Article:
such pairs, you can use `inputParser` to help set the values you use. You can specify the optional input in a `struct`, with fields containing the various options, and you can use cell arrays, but then you have to decide how to structure and
specify the contents.

### Your Techniques for Specifying Optional Values

Do you have a technique for specifying optional values that works well for you? Please share with us here.

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Published with MATLAB® 7.8

**Category:**- Best Practice,
- Cell Arrays,
- Defaults

### Note

Comments are closed.

## 37 CommentsOldest to Newest

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function myfcn(a,b,tol,mynum,func) if ~exist('tol','var'), tol = eps; end if ~exist('mynum', 'var'), mynum = 17; end ...With varargin and nargin, I have to change multiple lines to add a new optional parameter or change the order of parameters. It also becomes tricky to allow uses like myfcn(100, 200, eps, [], @rand) where the [] means that the function should assign the default value for mynum. With the EXIST test, it becomes straightforward:

if ~exist('mynum','var') || isempty(mynum), mynum = 17; end

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```
function varargout = tsp_ga(xy,dmat,pop_size,num_iter,show_prog,show_res)
% Process Inputs and Initialize Defaults
nargs = 6;
for k = nargin:nargs-1
switch k
case 0
xy = 10*rand(50,2);
case 1
N = size(xy,1);
a = meshgrid(1:N);
dmat = reshape(sqrt(sum((xy(a,:)-xy(a',:)).^2,2)),N,N);
case 2
pop_size = 100;
case 3
num_iter = 1e4;
case 4
show_prog = 1;
case 5
show_res = 1;
otherwise
end
end
```

I'm not sure how I could make your method work in the case of the distance matrix (dmat) input, because it's size depends on the number of xy points. In other words, I don't have a way to set the default for the second input without knowing what the first input is. **13**of 37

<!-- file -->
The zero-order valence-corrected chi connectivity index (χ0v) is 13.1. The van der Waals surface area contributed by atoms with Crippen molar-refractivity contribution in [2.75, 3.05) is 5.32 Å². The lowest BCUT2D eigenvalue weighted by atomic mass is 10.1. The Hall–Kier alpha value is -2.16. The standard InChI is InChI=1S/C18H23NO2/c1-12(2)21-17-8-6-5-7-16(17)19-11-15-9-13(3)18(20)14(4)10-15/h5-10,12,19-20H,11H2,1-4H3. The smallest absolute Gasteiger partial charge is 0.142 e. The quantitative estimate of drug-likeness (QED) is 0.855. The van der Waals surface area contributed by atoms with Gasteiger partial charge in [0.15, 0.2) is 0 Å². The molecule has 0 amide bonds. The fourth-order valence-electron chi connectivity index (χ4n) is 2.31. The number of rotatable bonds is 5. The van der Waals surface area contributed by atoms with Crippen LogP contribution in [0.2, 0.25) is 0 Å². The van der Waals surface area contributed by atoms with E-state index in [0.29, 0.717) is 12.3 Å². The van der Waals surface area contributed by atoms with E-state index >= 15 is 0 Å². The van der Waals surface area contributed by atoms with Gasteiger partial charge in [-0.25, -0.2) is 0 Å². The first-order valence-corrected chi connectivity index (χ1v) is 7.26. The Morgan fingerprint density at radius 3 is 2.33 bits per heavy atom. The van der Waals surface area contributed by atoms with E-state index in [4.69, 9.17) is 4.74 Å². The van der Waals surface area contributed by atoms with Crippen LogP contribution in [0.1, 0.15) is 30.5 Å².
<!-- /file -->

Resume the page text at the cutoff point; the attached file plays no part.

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%% Process optional arguments function paramsStruct = processArgs(varargin) % Get the properties in either direct or P-V format [parent, pvPairs] = parseparams(varargin); % Now process the optional P-V params try % Initialize with default values paramName = []; paramsStruct.dividercolor = ''; paramsStruct.dividersize = 5; % other default params can be specified here supportedArgs = {'orientation','parent','tooltip',... 'dividerwidth','dividercolor','dividerlocation',... 'dividerminlocation','dividermaxlocation'}; while ~isempty(pvPairs) % Ensure basic format is valid paramName = ''; if ~ischar(pvPairs{1}) error('invalidProperty','Invalid property'); elseif length(pvPairs) == 1 error('noPropertyValue',['No value specified for property ''' pvPairs{1} '''']); end % Process parameter values paramName = pvPairs{1}; paramValue = pvPairs{2}; %paramsStruct.(lower(paramName)) = paramValue; % good on Matlab7, no good on Matlab6... paramsStruct = setfield(paramsStruct, lower(paramName), paramValue); %#ok Matlab6 pvPairs(1:2) = []; if ~any(strcmpi(paramName,supportedArgs)) url = ['matlab:help ' mfilename]; urlStr = getHtmlText(['<a href="' url '" rel="nofollow">' strrep(url,'matlab:','') '</a>']); error('invalidProperty',... ['Unsupported property - type "' urlStr ... '" for a list of supported properties']); end end % loop pvPairs catch if ~isempty(paramName) paramName = [' ''' paramName '''']; end error('invalidProperty',['Error setting uisplitpane property' paramName ':' char(10) lasterr]); end endIn the code body, I simply check or use the value of paramsStruct.ParameterName. So simple. Note: the code uses Matlab's built-in parseparams function to separate the PV argument pairs. This step can easily be done without resorting to parseparams, which is simply a convenience function.